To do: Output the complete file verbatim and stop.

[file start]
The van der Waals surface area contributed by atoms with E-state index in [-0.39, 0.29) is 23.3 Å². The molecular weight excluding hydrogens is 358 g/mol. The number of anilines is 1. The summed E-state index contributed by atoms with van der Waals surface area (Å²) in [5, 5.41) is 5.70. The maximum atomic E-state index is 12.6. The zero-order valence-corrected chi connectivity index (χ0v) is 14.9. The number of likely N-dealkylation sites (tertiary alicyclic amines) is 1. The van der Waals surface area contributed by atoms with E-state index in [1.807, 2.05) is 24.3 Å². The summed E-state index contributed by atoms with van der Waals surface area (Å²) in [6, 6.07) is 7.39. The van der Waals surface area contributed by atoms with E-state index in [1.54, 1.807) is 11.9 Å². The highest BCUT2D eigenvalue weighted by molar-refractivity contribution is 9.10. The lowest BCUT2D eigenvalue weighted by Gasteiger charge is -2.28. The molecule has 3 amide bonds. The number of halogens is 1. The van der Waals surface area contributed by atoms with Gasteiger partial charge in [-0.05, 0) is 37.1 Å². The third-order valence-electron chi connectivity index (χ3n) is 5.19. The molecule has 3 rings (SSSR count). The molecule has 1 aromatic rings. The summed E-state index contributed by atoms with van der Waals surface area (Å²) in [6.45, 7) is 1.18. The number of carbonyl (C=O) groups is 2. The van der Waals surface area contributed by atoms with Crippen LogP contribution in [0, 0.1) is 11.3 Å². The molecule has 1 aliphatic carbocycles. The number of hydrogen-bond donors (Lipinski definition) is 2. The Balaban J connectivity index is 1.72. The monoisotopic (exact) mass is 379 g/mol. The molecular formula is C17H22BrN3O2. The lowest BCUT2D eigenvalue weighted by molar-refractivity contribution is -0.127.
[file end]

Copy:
The van der Waals surface area contributed by atoms with E-state index in [-0.39, 0.29) is 23.3 Å². The molecular weight excluding hydrogens is 358 g/mol. The number of anilines is 1. The summed E-state index contributed by atoms with van der Waals surface area (Å²) in [5, 5.41) is 5.70. The maximum atomic E-state index is 12.6. The zero-order valence-corrected chi connectivity index (χ0v) is 14.9. The number of likely N-dealkylation sites (tertiary alicyclic amines) is 1. The van der Waals surface area contributed by atoms with E-state index in [1.807, 2.05) is 24.3 Å². The summed E-state index contributed by atoms with van der Waals surface area (Å²) in [6, 6.07) is 7.39. The van der Waals surface area contributed by atoms with E-state index in [1.54, 1.807) is 11.9 Å². The highest BCUT2D eigenvalue weighted by molar-refractivity contribution is 9.10. The lowest BCUT2D eigenvalue weighted by Gasteiger charge is -2.28. The molecule has 3 amide bonds. The number of halogens is 1. The van der Waals surface area contributed by atoms with Gasteiger partial charge in [-0.05, 0) is 37.1 Å². The third-order valence-electron chi connectivity index (χ3n) is 5.19. The molecule has 3 rings (SSSR count). The molecule has 1 aromatic rings. The summed E-state index contributed by atoms with van der Waals surface area (Å²) in [6.45, 7) is 1.18. The number of carbonyl (C=O) groups is 2. The van der Waals surface area contributed by atoms with Crippen LogP contribution in [0, 0.1) is 11.3 Å². The molecule has 1 aliphatic carbocycles. The number of hydrogen-bond donors (Lipinski definition) is 2. The Balaban J connectivity index is 1.72. The monoisotopic (exact) mass is 379 g/mol. The molecular formula is C17H22BrN3O2. The lowest BCUT2D eigenvalue weighted by molar-refractivity contribution is -0.127.